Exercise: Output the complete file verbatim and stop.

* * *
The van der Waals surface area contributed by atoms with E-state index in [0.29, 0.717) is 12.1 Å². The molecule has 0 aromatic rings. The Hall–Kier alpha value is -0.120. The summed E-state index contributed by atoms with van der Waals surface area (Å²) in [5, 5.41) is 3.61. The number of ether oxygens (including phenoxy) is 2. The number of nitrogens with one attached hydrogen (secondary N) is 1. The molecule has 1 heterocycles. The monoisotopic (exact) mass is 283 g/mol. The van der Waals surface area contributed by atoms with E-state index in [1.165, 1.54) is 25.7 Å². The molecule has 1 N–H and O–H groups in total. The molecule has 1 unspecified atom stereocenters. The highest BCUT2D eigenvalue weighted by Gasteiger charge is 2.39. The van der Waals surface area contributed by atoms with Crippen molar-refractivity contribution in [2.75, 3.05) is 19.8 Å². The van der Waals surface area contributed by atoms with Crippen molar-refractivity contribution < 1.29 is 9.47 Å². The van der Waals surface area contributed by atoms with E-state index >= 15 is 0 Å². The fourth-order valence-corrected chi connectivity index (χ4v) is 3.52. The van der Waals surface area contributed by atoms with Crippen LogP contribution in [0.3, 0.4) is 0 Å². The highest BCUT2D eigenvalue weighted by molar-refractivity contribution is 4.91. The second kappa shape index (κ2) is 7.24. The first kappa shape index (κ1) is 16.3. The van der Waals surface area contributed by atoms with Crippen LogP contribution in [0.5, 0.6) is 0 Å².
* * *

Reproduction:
The van der Waals surface area contributed by atoms with E-state index in [0.29, 0.717) is 12.1 Å². The molecule has 0 aromatic rings. The Hall–Kier alpha value is -0.120. The summed E-state index contributed by atoms with van der Waals surface area (Å²) in [5, 5.41) is 3.61. The number of ether oxygens (including phenoxy) is 2. The number of nitrogens with one attached hydrogen (secondary N) is 1. The molecule has 1 heterocycles. The monoisotopic (exact) mass is 283 g/mol. The van der Waals surface area contributed by atoms with E-state index in [1.165, 1.54) is 25.7 Å². The molecule has 1 N–H and O–H groups in total. The molecule has 1 unspecified atom stereocenters. The highest BCUT2D eigenvalue weighted by Gasteiger charge is 2.39. The van der Waals surface area contributed by atoms with Crippen molar-refractivity contribution in [2.75, 3.05) is 19.8 Å². The van der Waals surface area contributed by atoms with Crippen molar-refractivity contribution < 1.29 is 9.47 Å². The van der Waals surface area contributed by atoms with E-state index >= 15 is 0 Å². The fourth-order valence-corrected chi connectivity index (χ4v) is 3.52. The van der Waals surface area contributed by atoms with Crippen LogP contribution in [0.3, 0.4) is 0 Å². The highest BCUT2D eigenvalue weighted by molar-refractivity contribution is 4.91. The second kappa shape index (κ2) is 7.24. The first kappa shape index (κ1) is 16.3. The van der Waals surface area contributed by atoms with Crippen LogP contribution in [0.5, 0.6) is 0 Å².